SAO PAULO -- The Brazilian bishops' Pastoral Land Commission condemned the release of rancher Regivaldo Galvao pending an appeal of his 30-year sentence for his involvement in the 2005 assassination of U.S.-born Sister Dorothy Stang.
The commission, known by its Portuguese acronym as the CPT, said Galvao's May 19 release on his own recognizance "strengthens impunity, which in turn generates increasing violence."
"Those who have financial resources are always able to benefit from the law, while the poor remain years in jail awaiting trial," the CPT statement said.
We refreshed our website! Drop us a line at email@example.com to tell us what you think. We value your feedback.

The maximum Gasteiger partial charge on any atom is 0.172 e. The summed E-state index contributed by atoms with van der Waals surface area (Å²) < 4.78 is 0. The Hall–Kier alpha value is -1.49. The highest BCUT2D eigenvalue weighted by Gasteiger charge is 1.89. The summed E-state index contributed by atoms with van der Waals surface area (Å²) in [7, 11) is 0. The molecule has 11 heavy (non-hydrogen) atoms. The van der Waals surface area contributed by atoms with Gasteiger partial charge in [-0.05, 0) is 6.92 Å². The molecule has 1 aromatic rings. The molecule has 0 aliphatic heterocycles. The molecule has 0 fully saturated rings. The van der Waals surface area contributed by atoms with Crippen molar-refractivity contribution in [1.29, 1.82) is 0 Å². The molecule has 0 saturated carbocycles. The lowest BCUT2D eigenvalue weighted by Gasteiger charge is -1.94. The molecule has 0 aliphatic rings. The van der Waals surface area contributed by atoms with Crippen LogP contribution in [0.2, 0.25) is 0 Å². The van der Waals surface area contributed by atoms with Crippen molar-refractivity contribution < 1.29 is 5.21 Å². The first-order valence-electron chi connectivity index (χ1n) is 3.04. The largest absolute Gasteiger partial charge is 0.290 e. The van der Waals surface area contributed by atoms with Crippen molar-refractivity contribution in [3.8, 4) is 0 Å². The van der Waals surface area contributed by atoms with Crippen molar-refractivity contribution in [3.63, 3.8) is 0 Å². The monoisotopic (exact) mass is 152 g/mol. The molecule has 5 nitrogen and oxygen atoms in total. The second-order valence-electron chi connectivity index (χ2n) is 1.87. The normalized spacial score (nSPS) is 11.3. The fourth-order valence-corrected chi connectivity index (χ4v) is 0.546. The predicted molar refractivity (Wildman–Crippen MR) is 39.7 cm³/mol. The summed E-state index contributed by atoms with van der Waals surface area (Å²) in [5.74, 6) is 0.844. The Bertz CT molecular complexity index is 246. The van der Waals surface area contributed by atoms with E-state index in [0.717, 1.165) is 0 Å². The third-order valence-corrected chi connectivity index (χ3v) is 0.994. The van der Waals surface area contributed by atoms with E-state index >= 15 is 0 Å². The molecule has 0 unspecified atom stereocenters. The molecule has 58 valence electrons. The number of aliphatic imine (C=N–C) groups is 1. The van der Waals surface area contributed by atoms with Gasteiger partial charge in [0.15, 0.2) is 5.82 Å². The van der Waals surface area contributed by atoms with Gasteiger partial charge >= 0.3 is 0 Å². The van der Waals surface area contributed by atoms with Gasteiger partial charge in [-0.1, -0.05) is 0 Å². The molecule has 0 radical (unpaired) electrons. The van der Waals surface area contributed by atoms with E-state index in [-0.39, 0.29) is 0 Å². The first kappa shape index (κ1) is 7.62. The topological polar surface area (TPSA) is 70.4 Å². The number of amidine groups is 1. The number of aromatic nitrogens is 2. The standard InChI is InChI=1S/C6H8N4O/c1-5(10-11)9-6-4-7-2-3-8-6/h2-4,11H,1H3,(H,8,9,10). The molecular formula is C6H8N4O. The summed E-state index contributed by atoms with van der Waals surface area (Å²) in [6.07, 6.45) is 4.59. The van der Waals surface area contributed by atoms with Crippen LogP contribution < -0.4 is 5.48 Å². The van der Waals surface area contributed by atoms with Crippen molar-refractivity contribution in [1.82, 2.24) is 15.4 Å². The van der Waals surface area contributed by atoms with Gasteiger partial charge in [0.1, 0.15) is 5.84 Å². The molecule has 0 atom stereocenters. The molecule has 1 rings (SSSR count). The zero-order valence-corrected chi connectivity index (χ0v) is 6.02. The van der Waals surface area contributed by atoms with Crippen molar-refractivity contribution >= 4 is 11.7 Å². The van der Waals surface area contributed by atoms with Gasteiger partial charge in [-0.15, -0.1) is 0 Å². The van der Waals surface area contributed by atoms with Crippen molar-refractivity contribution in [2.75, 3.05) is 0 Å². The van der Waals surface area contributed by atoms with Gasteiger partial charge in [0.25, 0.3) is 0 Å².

A commission report said that, in the past 25 years, more than 1,540 peasants and their allies have been assassinated. In all of these cases, only 88 people went to trial, including 20 accused of ordering the killings. Of these 20, only 2 have been found guilty and sent to jail: Galvao, who was released, and Vitalmiro Bastos de Moura, the other rancher accused of plotting Sister Dorothy's assassination.
Sister Dorothy, 73, was a member of the Sisters of Notre Dame de Namur and a naturalized Brazilian citizen. She was known for her fight against large landowners in the Amazon region.